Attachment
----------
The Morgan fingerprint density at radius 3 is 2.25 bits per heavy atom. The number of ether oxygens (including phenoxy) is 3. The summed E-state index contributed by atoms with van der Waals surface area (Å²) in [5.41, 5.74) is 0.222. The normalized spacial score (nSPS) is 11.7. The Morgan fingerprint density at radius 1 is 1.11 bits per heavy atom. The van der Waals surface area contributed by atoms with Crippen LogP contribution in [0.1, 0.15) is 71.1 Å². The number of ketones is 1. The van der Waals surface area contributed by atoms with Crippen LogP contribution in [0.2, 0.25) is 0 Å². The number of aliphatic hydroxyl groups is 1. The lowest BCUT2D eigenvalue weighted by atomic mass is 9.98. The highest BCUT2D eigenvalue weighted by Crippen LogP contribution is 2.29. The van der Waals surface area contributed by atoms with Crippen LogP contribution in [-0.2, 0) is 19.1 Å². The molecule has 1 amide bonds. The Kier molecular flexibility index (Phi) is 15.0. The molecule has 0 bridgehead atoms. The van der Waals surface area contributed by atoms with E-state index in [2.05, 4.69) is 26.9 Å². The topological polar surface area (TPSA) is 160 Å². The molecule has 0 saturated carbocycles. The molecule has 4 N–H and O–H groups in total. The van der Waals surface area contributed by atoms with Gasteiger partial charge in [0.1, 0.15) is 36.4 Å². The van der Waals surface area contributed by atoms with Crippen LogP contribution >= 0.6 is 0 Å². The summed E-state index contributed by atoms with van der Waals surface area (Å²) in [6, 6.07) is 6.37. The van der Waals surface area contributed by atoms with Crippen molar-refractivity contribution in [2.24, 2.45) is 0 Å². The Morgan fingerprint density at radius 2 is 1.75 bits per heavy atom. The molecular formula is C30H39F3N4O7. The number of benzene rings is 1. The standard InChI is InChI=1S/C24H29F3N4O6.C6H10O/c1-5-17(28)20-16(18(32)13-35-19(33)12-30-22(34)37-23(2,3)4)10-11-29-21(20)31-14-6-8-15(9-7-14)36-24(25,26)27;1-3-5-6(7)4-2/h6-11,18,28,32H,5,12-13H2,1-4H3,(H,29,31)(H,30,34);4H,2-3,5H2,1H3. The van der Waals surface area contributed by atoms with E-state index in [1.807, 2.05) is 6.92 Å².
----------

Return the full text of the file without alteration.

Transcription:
The Morgan fingerprint density at radius 3 is 2.25 bits per heavy atom. The number of ether oxygens (including phenoxy) is 3. The summed E-state index contributed by atoms with van der Waals surface area (Å²) in [5.41, 5.74) is 0.222. The normalized spacial score (nSPS) is 11.7. The Morgan fingerprint density at radius 1 is 1.11 bits per heavy atom. The van der Waals surface area contributed by atoms with Crippen LogP contribution in [0.1, 0.15) is 71.1 Å². The number of ketones is 1. The van der Waals surface area contributed by atoms with Crippen LogP contribution in [0.2, 0.25) is 0 Å². The number of aliphatic hydroxyl groups is 1. The lowest BCUT2D eigenvalue weighted by atomic mass is 9.98. The highest BCUT2D eigenvalue weighted by Crippen LogP contribution is 2.29. The van der Waals surface area contributed by atoms with Crippen LogP contribution in [-0.2, 0) is 19.1 Å². The molecule has 1 amide bonds. The Kier molecular flexibility index (Phi) is 15.0. The molecule has 0 bridgehead atoms. The van der Waals surface area contributed by atoms with E-state index in [2.05, 4.69) is 26.9 Å². The topological polar surface area (TPSA) is 160 Å². The molecule has 0 saturated carbocycles. The molecule has 4 N–H and O–H groups in total. The van der Waals surface area contributed by atoms with Gasteiger partial charge in [0.1, 0.15) is 36.4 Å². The van der Waals surface area contributed by atoms with Crippen LogP contribution >= 0.6 is 0 Å². The summed E-state index contributed by atoms with van der Waals surface area (Å²) in [6, 6.07) is 6.37. The van der Waals surface area contributed by atoms with Crippen molar-refractivity contribution in [2.24, 2.45) is 0 Å². The Morgan fingerprint density at radius 2 is 1.75 bits per heavy atom. The molecular formula is C30H39F3N4O7. The number of benzene rings is 1. The standard InChI is InChI=1S/C24H29F3N4O6.C6H10O/c1-5-17(28)20-16(18(32)13-35-19(33)12-30-22(34)37-23(2,3)4)10-11-29-21(20)31-14-6-8-15(9-7-14)36-24(25,26)27;1-3-5-6(7)4-2/h6-11,18,28,32H,5,12-13H2,1-4H3,(H,29,31)(H,30,34);4H,2-3,5H2,1H3. The van der Waals surface area contributed by atoms with E-state index in [1.807, 2.05) is 6.92 Å².